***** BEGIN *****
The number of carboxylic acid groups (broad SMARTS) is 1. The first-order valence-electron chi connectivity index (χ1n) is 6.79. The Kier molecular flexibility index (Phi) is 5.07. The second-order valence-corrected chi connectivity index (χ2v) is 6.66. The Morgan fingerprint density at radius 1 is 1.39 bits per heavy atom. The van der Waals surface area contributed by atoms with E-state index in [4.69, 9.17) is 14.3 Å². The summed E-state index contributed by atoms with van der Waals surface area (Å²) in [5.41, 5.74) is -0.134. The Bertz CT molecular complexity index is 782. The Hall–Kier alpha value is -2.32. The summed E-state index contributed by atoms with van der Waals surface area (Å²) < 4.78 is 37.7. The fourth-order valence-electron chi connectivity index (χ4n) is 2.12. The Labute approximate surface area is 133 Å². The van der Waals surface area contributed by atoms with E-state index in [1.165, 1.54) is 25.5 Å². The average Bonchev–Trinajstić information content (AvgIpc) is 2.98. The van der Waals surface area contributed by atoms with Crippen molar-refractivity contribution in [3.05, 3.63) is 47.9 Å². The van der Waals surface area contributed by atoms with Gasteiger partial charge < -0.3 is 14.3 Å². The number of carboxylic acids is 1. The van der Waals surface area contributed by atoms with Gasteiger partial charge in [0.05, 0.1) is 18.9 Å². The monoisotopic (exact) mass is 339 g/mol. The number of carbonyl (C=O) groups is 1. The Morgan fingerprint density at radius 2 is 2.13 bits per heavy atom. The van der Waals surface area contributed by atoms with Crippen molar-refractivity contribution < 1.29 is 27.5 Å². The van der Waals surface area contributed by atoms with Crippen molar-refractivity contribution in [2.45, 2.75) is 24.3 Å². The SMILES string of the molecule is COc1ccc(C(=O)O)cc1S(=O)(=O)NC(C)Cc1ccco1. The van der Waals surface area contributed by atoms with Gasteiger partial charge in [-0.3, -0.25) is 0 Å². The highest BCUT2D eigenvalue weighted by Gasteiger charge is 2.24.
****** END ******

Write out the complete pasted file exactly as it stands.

The number of carboxylic acid groups (broad SMARTS) is 1. The first-order valence-electron chi connectivity index (χ1n) is 6.79. The Kier molecular flexibility index (Phi) is 5.07. The second-order valence-corrected chi connectivity index (χ2v) is 6.66. The Morgan fingerprint density at radius 1 is 1.39 bits per heavy atom. The van der Waals surface area contributed by atoms with E-state index in [4.69, 9.17) is 14.3 Å². The summed E-state index contributed by atoms with van der Waals surface area (Å²) in [5.41, 5.74) is -0.134. The Bertz CT molecular complexity index is 782. The Hall–Kier alpha value is -2.32. The summed E-state index contributed by atoms with van der Waals surface area (Å²) < 4.78 is 37.7. The fourth-order valence-electron chi connectivity index (χ4n) is 2.12. The Labute approximate surface area is 133 Å². The van der Waals surface area contributed by atoms with E-state index in [1.165, 1.54) is 25.5 Å². The average Bonchev–Trinajstić information content (AvgIpc) is 2.98. The van der Waals surface area contributed by atoms with Crippen molar-refractivity contribution in [3.05, 3.63) is 47.9 Å². The van der Waals surface area contributed by atoms with Gasteiger partial charge < -0.3 is 14.3 Å². The number of carboxylic acids is 1. The van der Waals surface area contributed by atoms with Gasteiger partial charge in [0.05, 0.1) is 18.9 Å². The monoisotopic (exact) mass is 339 g/mol. The number of carbonyl (C=O) groups is 1. The Morgan fingerprint density at radius 2 is 2.13 bits per heavy atom. The van der Waals surface area contributed by atoms with Crippen molar-refractivity contribution < 1.29 is 27.5 Å². The van der Waals surface area contributed by atoms with Crippen molar-refractivity contribution in [2.45, 2.75) is 24.3 Å². The SMILES string of the molecule is COc1ccc(C(=O)O)cc1S(=O)(=O)NC(C)Cc1ccco1. The van der Waals surface area contributed by atoms with Gasteiger partial charge in [-0.3, -0.25) is 0 Å². The highest BCUT2D eigenvalue weighted by Gasteiger charge is 2.24.